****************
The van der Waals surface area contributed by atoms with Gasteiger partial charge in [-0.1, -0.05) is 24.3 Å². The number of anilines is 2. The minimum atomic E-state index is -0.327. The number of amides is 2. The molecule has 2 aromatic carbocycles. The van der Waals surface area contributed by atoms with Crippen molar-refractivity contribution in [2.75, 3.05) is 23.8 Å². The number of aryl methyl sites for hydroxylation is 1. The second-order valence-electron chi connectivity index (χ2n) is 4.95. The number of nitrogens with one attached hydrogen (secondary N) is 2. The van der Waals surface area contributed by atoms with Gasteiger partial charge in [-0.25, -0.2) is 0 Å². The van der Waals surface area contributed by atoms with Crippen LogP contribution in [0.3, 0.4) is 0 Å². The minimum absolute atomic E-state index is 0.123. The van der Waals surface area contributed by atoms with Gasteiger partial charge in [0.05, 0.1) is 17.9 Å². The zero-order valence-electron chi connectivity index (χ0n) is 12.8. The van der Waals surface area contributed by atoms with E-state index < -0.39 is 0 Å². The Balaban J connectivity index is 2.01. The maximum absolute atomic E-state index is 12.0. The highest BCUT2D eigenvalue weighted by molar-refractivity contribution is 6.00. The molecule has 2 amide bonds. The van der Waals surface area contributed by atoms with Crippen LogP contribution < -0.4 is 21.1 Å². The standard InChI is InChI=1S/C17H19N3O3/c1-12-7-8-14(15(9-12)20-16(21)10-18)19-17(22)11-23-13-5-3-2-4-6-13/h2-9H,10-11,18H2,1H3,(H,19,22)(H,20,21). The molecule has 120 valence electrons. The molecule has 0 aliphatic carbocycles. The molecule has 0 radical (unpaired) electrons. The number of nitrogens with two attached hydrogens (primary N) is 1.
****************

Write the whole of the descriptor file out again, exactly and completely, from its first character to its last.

The van der Waals surface area contributed by atoms with Gasteiger partial charge in [-0.1, -0.05) is 24.3 Å². The number of anilines is 2. The minimum atomic E-state index is -0.327. The number of amides is 2. The molecule has 2 aromatic carbocycles. The van der Waals surface area contributed by atoms with Crippen molar-refractivity contribution in [2.75, 3.05) is 23.8 Å². The number of aryl methyl sites for hydroxylation is 1. The second-order valence-electron chi connectivity index (χ2n) is 4.95. The number of nitrogens with one attached hydrogen (secondary N) is 2. The van der Waals surface area contributed by atoms with Gasteiger partial charge in [-0.25, -0.2) is 0 Å². The van der Waals surface area contributed by atoms with Crippen LogP contribution in [0.3, 0.4) is 0 Å². The minimum absolute atomic E-state index is 0.123. The van der Waals surface area contributed by atoms with Gasteiger partial charge in [0.05, 0.1) is 17.9 Å². The zero-order valence-electron chi connectivity index (χ0n) is 12.8. The van der Waals surface area contributed by atoms with E-state index < -0.39 is 0 Å². The Balaban J connectivity index is 2.01. The maximum absolute atomic E-state index is 12.0. The highest BCUT2D eigenvalue weighted by molar-refractivity contribution is 6.00. The molecule has 2 amide bonds. The van der Waals surface area contributed by atoms with Crippen LogP contribution < -0.4 is 21.1 Å². The standard InChI is InChI=1S/C17H19N3O3/c1-12-7-8-14(15(9-12)20-16(21)10-18)19-17(22)11-23-13-5-3-2-4-6-13/h2-9H,10-11,18H2,1H3,(H,19,22)(H,20,21). The molecule has 120 valence electrons. The molecule has 0 aliphatic carbocycles. The molecule has 0 radical (unpaired) electrons. The number of nitrogens with two attached hydrogens (primary N) is 1.